Notable Figures

 

William Wilson Corcoran, the founder of Oak Hill Cemetery, directed that Oak Hill be a non-denominational cemetery, welcoming to all who wished to be here. The result is that persons from all religious faiths, races, and ethnicities are part of the Oak Hill Family. Among the nearly twenty-thousand Oak Hill inhabitants reside some who became notable in their time for their achievements in the arts, politics, government, law, the military and business. Oak Hill provides a place for teaching about these individuals and their places in our shared history. Much like a living classroom, our public museum is a vast three-dimensional out-of-doors memory bank.

In addition to visiting the places where notable figures reside, there are other notable features at Oak Hill that are worthy of a visit to appreciate their beauty and majesty. Cenotaphs, sculptures, monuments and inscriptions surround a visitor imparting memories, inspiration, and, yes, sometimes humor, to the visitor’s psyche. Being a best-kept secret among Washington DC’s many attractions given visitors to Oak Hill an equaled sense of uniqueness.

 

Our notable figures and features include:

 

  • William Wilson Corcoran – Founder of Oak Hill, Corcoran Gallery of Art
  • Edwin Stanton – Lincoln’s Secretary of War
  • Philip Graham – Publisher of Washington Post; wife Katharine succeeded him as Chairman and Publisher
  • Infant son of Jefferson Davis  – President of Confederate States of America’ buried in 1854; removed in 1893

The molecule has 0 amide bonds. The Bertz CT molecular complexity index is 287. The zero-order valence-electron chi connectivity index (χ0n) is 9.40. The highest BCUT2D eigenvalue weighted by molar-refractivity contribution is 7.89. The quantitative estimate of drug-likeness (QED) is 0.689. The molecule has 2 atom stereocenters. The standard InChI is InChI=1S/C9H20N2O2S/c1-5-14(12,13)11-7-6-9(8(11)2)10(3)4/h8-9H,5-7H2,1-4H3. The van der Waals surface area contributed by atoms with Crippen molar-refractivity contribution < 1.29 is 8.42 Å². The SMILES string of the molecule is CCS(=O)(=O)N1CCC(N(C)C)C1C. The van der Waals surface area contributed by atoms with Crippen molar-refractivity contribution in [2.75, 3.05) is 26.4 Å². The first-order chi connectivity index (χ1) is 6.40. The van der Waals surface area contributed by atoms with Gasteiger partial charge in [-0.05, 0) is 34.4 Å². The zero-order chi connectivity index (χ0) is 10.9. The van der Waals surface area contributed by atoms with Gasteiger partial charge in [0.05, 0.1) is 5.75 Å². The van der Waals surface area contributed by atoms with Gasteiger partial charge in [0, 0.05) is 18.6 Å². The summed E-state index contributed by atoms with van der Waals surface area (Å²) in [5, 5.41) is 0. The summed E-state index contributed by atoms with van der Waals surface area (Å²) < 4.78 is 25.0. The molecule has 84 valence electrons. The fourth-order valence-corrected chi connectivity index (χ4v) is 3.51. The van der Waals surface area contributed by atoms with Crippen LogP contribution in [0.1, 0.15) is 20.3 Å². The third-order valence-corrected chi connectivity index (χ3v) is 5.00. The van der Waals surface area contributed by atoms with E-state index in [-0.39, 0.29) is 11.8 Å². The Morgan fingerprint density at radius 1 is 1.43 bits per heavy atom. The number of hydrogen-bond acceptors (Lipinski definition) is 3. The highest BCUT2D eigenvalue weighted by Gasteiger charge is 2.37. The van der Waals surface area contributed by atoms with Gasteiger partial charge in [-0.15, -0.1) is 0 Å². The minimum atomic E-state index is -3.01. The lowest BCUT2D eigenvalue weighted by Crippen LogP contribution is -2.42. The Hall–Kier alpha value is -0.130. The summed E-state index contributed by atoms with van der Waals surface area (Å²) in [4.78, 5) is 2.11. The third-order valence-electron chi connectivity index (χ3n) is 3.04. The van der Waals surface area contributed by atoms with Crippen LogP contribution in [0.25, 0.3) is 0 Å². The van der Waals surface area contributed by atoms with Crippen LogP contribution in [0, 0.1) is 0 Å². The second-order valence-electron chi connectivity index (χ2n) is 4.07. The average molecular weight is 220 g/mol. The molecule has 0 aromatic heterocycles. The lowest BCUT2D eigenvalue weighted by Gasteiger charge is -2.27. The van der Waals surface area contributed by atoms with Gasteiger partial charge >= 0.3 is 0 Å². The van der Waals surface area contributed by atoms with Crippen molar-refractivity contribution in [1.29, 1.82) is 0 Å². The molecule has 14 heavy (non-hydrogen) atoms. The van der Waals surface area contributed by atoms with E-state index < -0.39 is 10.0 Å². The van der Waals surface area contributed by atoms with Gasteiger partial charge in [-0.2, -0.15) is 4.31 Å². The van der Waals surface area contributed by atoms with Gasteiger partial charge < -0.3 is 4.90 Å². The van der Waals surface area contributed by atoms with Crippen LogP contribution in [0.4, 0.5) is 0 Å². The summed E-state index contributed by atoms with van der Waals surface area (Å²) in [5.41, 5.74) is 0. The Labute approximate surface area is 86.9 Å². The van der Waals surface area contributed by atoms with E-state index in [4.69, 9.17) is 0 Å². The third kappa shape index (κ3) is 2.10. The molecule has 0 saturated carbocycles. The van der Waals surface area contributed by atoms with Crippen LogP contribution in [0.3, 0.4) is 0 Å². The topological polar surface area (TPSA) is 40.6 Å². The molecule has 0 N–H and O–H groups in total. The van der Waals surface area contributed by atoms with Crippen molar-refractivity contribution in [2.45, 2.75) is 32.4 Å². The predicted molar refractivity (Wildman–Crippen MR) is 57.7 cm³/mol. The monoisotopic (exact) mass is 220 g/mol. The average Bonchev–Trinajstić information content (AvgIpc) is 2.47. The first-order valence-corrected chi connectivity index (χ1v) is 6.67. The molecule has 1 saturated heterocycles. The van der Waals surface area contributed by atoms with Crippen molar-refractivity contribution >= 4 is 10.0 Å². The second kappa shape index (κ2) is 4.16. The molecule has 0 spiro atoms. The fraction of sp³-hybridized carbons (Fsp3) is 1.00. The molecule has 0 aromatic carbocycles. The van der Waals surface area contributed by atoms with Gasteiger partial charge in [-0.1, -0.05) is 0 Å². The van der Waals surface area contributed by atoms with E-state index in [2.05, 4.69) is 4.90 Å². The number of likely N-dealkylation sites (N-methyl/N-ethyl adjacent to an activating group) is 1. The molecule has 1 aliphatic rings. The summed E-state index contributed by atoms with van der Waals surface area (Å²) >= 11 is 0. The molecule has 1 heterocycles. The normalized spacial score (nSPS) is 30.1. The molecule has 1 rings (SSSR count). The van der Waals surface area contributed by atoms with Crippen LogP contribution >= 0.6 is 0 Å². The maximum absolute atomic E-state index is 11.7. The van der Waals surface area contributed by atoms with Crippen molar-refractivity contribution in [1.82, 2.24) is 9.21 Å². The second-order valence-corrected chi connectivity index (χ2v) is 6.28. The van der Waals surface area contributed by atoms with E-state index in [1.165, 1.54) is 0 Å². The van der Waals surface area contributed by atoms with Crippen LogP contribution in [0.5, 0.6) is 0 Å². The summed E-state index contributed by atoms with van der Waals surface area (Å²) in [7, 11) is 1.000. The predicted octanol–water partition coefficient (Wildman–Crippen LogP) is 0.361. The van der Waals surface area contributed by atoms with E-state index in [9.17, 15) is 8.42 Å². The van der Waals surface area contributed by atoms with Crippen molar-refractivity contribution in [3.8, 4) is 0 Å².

• William Wallace “Willie” Lincoln – Son of President Abraham Lincoln Interred in 1862, removed in 1865
  • Philip Barton Key – Uncle of Francis Scott Key
  • John Nicolay – Lincoln’s secretary and biographer
  • John Howard Payne – an American actor, poet, playwright, and author, most notably known for the song he wrote in 1822 called, “Home, Sweet, Home!” Chronicled the removal of Cherokee Indians from North Carolina to Oklahoma
  • Edward Douglass White – Chief Justice of the United States
  • Ben Bradlee – Executive Editor, Washington Post
  • Russel Train – second Administrator, Environmental Protection Agency
  • Edward Linthicum – Dumbarton Oaks owner; founded Linthicum Institute for Young Boys
  • Bettie Duval (Webb) – a Confederate spy, she hid messages in her luxuriant hair. Member of Rose O’Neal Greenhow spy ring.
  • Peggy Cooper Cafritz –  co-founded the Duke Ellington School of the Arts, civil rights activist, educator, and philanthropist.

 

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